Speaking from my own experience: I was under heavy epidural anesthesia for my first delivery—a c-section—and my daughter came out howling like a wet cat and nursed successfully at the first opportunity. With my son–born au natural—the opposite was true.
Suffice it to say, I am not religious about the epidural. I don’t believe embracing the pain of delivery makes me or childbirth magical; nor do I believe that the epidural is the seventh wonder of the world. As S put it: “It’s a neat invention, if you want it.”
More interesting than the epidural, however, were the ways and reasons along which ranks broke in the debate over its use. Among the Americans, objections tended to issue from my beloved left-progressive corner. The same group likely to make you feel like a slug for using disposable diapers, or not breast feeding, or destroying your child’s health via juice box, could be counted on to be anti-epidural. My armchair anthropologist/Marxist-minded grad student wondered to herself: “Could this divide be reminiscent of the same wall thrown up between classes to differentiate between “us” and “them” since time immemorial?” For instance, when poor people starved, the wealthy embraced their plumper selves. When the masses labored on farms until their necks turned that fabled red, the nobles piled on snow white powder. In the Arab world, when poor women worked the fields with their hair necessarily uncovered, wealthier women wore hijab as a status symbol, not unlike early twentieth-century Americans wore white to evince their leisurely lifestyles; nowadays, when junk food fills out the waistlines of the hoi polloi, thin is suddenly in. The list goes on…
I therefore found myself wondering if ‘natural’ birth—doulas, midwives and home births (oh my!)—might be our new subconscious status symbols. Could the real shame of epidurals be not that they are a fearsome intervention, but simply that they are widely available? The Frankfurt School posited that when objects become available to the masses, they lose their mojo for the elite. Is it possible that part of the glory of midwives is that Betty Sue from the gas station can’t afford one? That she doesn’t have time to invest in natural birthing classes and will have to settle for a little dope if she can’t hack it? Is that what constitutes better this time around on the carousel?
These questions came up as I read Ina May’s (rather useless) Guide to Childbirth. Ok, let me preface that by saying there is something reassuring about page after page of women saying that natural birth is awesome and utterly doable. The second half, at least, is true. On the other hand, the horror stories it conjured of the alternative–insensible male doctors strapping laboring women on their backs in clinical white rooms, prior to doping them up and literally yanking the babies from between their legs–bore little resemblance to both my experience of a pleasantly autonomous birth in a hospital and the statistical reality of an ob/gyn specialization increasingly dominated by women. I saw a sum total of two men during my entire labor, one the anesthesiologist, the other my own, beloved ob/gyn. While the book, and others like it, did point out the need to bring down shamefully high c-section rates, no acknowledgment was given to what medical advances have done to bring down infant and maternal mortality rates, the latter of which, in some parts of the world, still reaches a devastating ten percent. Overlooking that particular accomplishment struck me as not a little disingenuous. Overall, I respect the movement’s aim of empowering women to make their own choices about birth (provided these choices line up with the movement’s ideals, of course); however, I thought it somewhat cruel when I read that the pain of childbirth is caused largely by one’s own fear (fault). I don’t doubt that tension makes it harder, but for the record I was not scared at any moment and it still hurt like the dickens.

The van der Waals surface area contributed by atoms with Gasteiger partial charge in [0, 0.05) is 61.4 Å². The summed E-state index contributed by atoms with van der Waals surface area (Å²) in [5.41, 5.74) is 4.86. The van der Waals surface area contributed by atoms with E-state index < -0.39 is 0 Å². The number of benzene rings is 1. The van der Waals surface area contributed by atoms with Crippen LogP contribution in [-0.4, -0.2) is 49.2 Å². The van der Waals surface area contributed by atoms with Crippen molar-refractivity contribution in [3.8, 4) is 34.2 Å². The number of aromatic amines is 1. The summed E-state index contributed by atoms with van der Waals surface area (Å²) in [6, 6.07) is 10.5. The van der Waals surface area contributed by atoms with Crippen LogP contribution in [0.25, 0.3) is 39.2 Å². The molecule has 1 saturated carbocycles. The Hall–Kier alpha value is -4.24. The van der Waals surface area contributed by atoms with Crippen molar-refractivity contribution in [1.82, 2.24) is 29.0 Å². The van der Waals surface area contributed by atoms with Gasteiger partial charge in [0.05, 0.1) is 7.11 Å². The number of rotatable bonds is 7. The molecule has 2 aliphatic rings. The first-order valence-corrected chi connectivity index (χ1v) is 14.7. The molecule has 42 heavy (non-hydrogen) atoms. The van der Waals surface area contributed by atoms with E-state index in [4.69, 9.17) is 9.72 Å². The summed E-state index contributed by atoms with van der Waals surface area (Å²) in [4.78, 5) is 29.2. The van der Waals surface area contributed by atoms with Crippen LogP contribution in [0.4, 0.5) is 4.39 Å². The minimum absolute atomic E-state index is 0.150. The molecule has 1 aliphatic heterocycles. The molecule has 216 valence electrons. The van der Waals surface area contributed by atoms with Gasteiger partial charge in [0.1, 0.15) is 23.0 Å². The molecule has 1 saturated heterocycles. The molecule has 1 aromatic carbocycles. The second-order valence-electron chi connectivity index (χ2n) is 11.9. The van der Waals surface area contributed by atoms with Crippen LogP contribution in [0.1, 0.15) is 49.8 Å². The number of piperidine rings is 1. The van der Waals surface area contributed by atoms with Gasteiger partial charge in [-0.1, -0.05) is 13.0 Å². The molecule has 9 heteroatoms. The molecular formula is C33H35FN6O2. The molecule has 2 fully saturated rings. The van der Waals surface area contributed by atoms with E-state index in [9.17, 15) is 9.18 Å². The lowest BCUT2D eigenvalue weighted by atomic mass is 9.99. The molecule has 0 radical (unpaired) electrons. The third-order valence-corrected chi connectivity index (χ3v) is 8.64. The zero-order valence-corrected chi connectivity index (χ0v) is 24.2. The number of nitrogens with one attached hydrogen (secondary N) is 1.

But there’s a rub, and this only occurred to me after going through my laundry list of questions with my fellow moms at the local playground in Rome: Italian women of the same class and political attitude saw things completely differently. Almost to a one, these well-educated, liberal women recommended the epidural, even looked at me like I was smoking something when I suggested I might try to go without.
Q. What accounts for this ideological flip flop in a demographically similar group? Asked my intrepid anthropologist.
A. As far as I can tell, the Catholic Church. Specifically, the longstanding prohibition by the Catholic Church of epidurals in non-emergency situations in their big, fat, Italian hospitals.
Yes, the Catholic Church, much like the La Leche League (LLL) and its companion natural birth movement, considers the pain of childbearing a woman’s natural birth right.
How weird, that they would agree! You think.